Having been raised with cats, I’ve always found something comforting about their presence at night. Their purrs, warmth, and even the rhythmic shaking of the bed while they bathe has always been an experience that would put me to sleep. Their alertness was also a comfort as I was sure they would know before I when the creatures residing under my bed began to stir. I was young and naïve then and hadn’t yet come to the understanding that the real monsters are in my head rather than under my bed.
It seems odd that I could find comfort in these deranged little spawn of perdition. Comfort from an animal species I have seen eat the faces off of their kills? Creatures I have watched flay the skin off of dead things with nothing more than their tongues? You do know that the Latin for domestic cat is faciem comedenti? This is a direct translation to face eater.
I mentioned all that to preface what will go down in the Johns house chronicles as my greatest tribulation to date. Feeling sorry for my daughter’s cat that she heartlessly abandoned upon moving out, I decided I would allow the little ball of orange hell to sleep in the same room as I. She named him Chaucer though I cannot fathom how an English major can so badly maul the spelling of Satan.
It all began innocently enough. He lay there purring and kneading contentedly in what I now understand to be a smoke and mirrors tactic designed to lull me into a false sense of security. He then crawled up on the pillow and draped himself across the top of my head. Ok. We’re still ok here. He then began to gently wash my hair. Not freaked out yet, but a little grossed out so I moved him. At this point the demon spawned faciem comedenti discarded all false pretenses and frantically latched on while making an equally frenzied attempt to reach my coronal suture with a tongue I am sure is tungsten plated and honed to a surgical edge. Upon an emergency extraction of this auburn hued biological machination of dread from my traumatized dome and screaming something like “The power of Christ compels you” as he landed gently on the other side of the room, we eyeballed one another for a brief moment. Side note: Cats do not demonstrate a flat trajectory which is probably why they haven’t been weaponized. It would seem that his attempt at flaying my mind like some fictional dungeons and dragons creature worked up a thirst and he walked away and spent considerable time at his water bowl. Feeling restless but exhausted, I drifted off into a fitful sleep from which I was frequently roused by the faintest of sounds. I know now how our ancestors felt when living in proximity to big cats.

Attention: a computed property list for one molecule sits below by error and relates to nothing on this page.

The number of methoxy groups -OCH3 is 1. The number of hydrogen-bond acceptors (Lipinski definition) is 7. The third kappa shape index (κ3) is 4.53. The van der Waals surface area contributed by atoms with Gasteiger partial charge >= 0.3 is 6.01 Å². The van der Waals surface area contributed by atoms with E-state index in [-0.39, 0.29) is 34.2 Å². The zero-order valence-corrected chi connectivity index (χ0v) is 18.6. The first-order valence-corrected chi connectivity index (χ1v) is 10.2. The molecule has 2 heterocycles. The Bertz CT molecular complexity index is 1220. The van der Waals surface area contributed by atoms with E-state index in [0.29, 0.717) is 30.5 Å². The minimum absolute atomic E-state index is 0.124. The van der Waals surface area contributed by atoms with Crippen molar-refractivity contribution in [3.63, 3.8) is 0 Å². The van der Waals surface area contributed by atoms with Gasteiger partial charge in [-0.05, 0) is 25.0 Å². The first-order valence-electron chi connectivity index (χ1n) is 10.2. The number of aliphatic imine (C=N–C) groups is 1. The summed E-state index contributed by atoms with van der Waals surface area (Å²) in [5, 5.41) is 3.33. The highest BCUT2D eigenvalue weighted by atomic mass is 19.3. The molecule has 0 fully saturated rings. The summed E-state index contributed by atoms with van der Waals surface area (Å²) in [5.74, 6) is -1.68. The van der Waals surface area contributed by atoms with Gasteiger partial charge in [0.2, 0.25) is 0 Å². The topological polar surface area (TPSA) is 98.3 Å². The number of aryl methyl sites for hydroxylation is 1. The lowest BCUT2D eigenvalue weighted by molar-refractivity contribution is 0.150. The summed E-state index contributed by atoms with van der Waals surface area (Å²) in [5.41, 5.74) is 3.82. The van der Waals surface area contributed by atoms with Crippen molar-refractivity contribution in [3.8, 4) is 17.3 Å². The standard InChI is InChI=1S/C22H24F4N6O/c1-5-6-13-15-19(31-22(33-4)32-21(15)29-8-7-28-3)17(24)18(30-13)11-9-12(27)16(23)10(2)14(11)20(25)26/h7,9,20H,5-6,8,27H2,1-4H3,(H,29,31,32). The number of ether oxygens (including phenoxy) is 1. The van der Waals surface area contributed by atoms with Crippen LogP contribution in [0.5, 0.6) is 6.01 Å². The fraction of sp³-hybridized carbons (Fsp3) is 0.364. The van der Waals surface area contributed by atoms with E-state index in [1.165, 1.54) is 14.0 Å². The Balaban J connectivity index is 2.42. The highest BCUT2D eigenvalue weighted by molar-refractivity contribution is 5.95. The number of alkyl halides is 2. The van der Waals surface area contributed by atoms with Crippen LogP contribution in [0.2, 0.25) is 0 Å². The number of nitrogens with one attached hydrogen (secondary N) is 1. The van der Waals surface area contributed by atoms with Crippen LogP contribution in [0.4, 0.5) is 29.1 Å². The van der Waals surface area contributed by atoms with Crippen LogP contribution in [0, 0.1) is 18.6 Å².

What truly startled me to full alertness was a disturbing hush. I found that my feline nemesis was no longer perching innocently on the peak of furniture overturned in our previous melee. A quick check of myself revealed no open wounds. As I leaned over the edge of the bed, I caught sight of my foe. He was in the zone: ears lowered so as not to protrude over the edge of the bed, eyes fully dilated, tail whipping silently. The highest point of his body was his shoulder blades. I waited for the right moment. Timing would be everything. Then there it was. His tell. Cerberus’s feline companion’s butt wiggled and I sprang into action. As he launched all eight pounds of demented fury at my as yet unopened skull, I lashed out with the only weapon at hand: a pillow. He fought this pillow the rest of the night, granting me a pittance of sleep. I’m watching you, beast.